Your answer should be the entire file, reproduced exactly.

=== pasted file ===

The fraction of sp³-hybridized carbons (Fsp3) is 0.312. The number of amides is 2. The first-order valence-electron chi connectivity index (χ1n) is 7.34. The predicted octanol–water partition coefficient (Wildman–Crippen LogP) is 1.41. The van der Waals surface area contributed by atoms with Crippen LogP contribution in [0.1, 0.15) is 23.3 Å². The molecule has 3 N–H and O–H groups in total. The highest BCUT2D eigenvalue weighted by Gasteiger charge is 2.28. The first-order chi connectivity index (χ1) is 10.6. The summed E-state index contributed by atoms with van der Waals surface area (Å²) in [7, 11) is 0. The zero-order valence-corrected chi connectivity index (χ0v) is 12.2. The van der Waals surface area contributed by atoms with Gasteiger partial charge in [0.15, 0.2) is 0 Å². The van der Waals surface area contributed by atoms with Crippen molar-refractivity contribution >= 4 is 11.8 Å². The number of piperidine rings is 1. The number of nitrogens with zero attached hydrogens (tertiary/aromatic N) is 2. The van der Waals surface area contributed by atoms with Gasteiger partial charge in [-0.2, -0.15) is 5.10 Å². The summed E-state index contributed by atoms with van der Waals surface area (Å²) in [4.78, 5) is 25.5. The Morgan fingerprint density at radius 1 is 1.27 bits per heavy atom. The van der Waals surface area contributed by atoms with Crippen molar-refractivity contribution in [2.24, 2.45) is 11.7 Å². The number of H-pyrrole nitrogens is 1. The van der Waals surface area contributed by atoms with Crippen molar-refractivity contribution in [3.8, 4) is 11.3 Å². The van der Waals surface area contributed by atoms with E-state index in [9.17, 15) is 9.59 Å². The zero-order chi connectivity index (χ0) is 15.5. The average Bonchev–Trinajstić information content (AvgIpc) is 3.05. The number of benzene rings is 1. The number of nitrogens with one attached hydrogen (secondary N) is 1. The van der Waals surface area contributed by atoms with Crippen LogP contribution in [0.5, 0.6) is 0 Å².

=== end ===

The fraction of sp³-hybridized carbons (Fsp3) is 0.312. The number of amides is 2. The first-order valence-electron chi connectivity index (χ1n) is 7.34. The predicted octanol–water partition coefficient (Wildman–Crippen LogP) is 1.41. The van der Waals surface area contributed by atoms with Crippen LogP contribution in [0.1, 0.15) is 23.3 Å². The molecule has 3 N–H and O–H groups in total. The highest BCUT2D eigenvalue weighted by Gasteiger charge is 2.28. The first-order chi connectivity index (χ1) is 10.6. The summed E-state index contributed by atoms with van der Waals surface area (Å²) in [7, 11) is 0. The zero-order valence-corrected chi connectivity index (χ0v) is 12.2. The van der Waals surface area contributed by atoms with Gasteiger partial charge in [0.15, 0.2) is 0 Å². The van der Waals surface area contributed by atoms with Crippen molar-refractivity contribution >= 4 is 11.8 Å². The number of piperidine rings is 1. The number of nitrogens with zero attached hydrogens (tertiary/aromatic N) is 2. The van der Waals surface area contributed by atoms with Gasteiger partial charge in [-0.2, -0.15) is 5.10 Å². The summed E-state index contributed by atoms with van der Waals surface area (Å²) in [4.78, 5) is 25.5. The Morgan fingerprint density at radius 1 is 1.27 bits per heavy atom. The van der Waals surface area contributed by atoms with Crippen molar-refractivity contribution in [2.24, 2.45) is 11.7 Å². The number of H-pyrrole nitrogens is 1. The van der Waals surface area contributed by atoms with Crippen molar-refractivity contribution in [3.8, 4) is 11.3 Å². The van der Waals surface area contributed by atoms with E-state index in [9.17, 15) is 9.59 Å². The zero-order chi connectivity index (χ0) is 15.5. The average Bonchev–Trinajstić information content (AvgIpc) is 3.05. The number of benzene rings is 1. The number of nitrogens with one attached hydrogen (secondary N) is 1. The van der Waals surface area contributed by atoms with Crippen LogP contribution in [0.5, 0.6) is 0 Å².